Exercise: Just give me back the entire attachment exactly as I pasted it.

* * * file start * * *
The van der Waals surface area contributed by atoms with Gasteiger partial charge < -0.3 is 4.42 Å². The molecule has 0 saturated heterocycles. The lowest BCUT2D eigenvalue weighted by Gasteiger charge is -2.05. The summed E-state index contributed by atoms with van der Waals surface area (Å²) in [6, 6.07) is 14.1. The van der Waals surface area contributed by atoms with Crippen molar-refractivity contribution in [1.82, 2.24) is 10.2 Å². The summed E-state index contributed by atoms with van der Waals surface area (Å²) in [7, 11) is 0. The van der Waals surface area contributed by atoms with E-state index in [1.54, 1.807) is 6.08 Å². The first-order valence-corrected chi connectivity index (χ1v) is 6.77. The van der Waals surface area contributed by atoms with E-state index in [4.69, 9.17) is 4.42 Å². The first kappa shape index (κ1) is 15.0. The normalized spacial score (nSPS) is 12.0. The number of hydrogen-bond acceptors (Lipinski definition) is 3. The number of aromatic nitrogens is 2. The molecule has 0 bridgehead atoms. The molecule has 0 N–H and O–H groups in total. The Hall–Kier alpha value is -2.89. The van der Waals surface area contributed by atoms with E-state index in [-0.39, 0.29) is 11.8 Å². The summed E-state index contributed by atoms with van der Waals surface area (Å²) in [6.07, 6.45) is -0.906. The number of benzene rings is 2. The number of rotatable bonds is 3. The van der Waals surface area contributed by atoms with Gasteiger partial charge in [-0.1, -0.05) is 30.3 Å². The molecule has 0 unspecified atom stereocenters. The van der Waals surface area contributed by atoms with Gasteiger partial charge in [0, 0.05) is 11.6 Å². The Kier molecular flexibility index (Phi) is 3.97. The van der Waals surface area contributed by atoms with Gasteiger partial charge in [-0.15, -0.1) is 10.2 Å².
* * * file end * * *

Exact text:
The van der Waals surface area contributed by atoms with Gasteiger partial charge < -0.3 is 4.42 Å². The molecule has 0 saturated heterocycles. The lowest BCUT2D eigenvalue weighted by Gasteiger charge is -2.05. The summed E-state index contributed by atoms with van der Waals surface area (Å²) in [6, 6.07) is 14.1. The van der Waals surface area contributed by atoms with Crippen molar-refractivity contribution in [1.82, 2.24) is 10.2 Å². The summed E-state index contributed by atoms with van der Waals surface area (Å²) in [7, 11) is 0. The van der Waals surface area contributed by atoms with E-state index in [1.54, 1.807) is 6.08 Å². The first-order valence-corrected chi connectivity index (χ1v) is 6.77. The van der Waals surface area contributed by atoms with E-state index in [4.69, 9.17) is 4.42 Å². The first kappa shape index (κ1) is 15.0. The normalized spacial score (nSPS) is 12.0. The number of hydrogen-bond acceptors (Lipinski definition) is 3. The number of aromatic nitrogens is 2. The molecule has 0 bridgehead atoms. The molecule has 0 N–H and O–H groups in total. The Hall–Kier alpha value is -2.89. The van der Waals surface area contributed by atoms with E-state index in [-0.39, 0.29) is 11.8 Å². The summed E-state index contributed by atoms with van der Waals surface area (Å²) in [6.07, 6.45) is -0.906. The number of benzene rings is 2. The number of rotatable bonds is 3. The van der Waals surface area contributed by atoms with Gasteiger partial charge in [-0.1, -0.05) is 30.3 Å². The molecule has 0 unspecified atom stereocenters. The van der Waals surface area contributed by atoms with Gasteiger partial charge in [0, 0.05) is 11.6 Å². The Kier molecular flexibility index (Phi) is 3.97. The van der Waals surface area contributed by atoms with Gasteiger partial charge in [-0.15, -0.1) is 10.2 Å².